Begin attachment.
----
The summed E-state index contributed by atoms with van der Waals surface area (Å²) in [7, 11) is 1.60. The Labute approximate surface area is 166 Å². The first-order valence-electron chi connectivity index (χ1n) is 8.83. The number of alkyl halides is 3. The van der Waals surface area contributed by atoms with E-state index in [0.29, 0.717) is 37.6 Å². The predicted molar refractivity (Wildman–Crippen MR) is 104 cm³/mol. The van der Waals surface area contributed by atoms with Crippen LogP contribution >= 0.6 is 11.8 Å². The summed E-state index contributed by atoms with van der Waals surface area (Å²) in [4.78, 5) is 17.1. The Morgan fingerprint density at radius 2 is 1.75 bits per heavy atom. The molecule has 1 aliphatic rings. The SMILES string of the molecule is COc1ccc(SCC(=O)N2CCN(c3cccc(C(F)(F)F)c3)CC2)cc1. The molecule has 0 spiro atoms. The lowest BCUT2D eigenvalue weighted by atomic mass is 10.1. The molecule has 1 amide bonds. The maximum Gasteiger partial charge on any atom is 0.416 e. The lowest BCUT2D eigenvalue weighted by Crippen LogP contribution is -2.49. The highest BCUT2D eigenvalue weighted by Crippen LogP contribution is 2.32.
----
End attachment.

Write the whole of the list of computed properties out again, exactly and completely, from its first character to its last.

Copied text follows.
The summed E-state index contributed by atoms with van der Waals surface area (Å²) in [7, 11) is 1.60. The Labute approximate surface area is 166 Å². The first-order valence-electron chi connectivity index (χ1n) is 8.83. The number of alkyl halides is 3. The van der Waals surface area contributed by atoms with E-state index in [0.29, 0.717) is 37.6 Å². The predicted molar refractivity (Wildman–Crippen MR) is 104 cm³/mol. The van der Waals surface area contributed by atoms with Crippen LogP contribution >= 0.6 is 11.8 Å². The summed E-state index contributed by atoms with van der Waals surface area (Å²) in [4.78, 5) is 17.1. The Morgan fingerprint density at radius 2 is 1.75 bits per heavy atom. The molecule has 1 aliphatic rings. The SMILES string of the molecule is COc1ccc(SCC(=O)N2CCN(c3cccc(C(F)(F)F)c3)CC2)cc1. The molecule has 0 spiro atoms. The lowest BCUT2D eigenvalue weighted by atomic mass is 10.1. The molecule has 1 amide bonds. The maximum Gasteiger partial charge on any atom is 0.416 e. The lowest BCUT2D eigenvalue weighted by Crippen LogP contribution is -2.49. The highest BCUT2D eigenvalue weighted by Crippen LogP contribution is 2.32.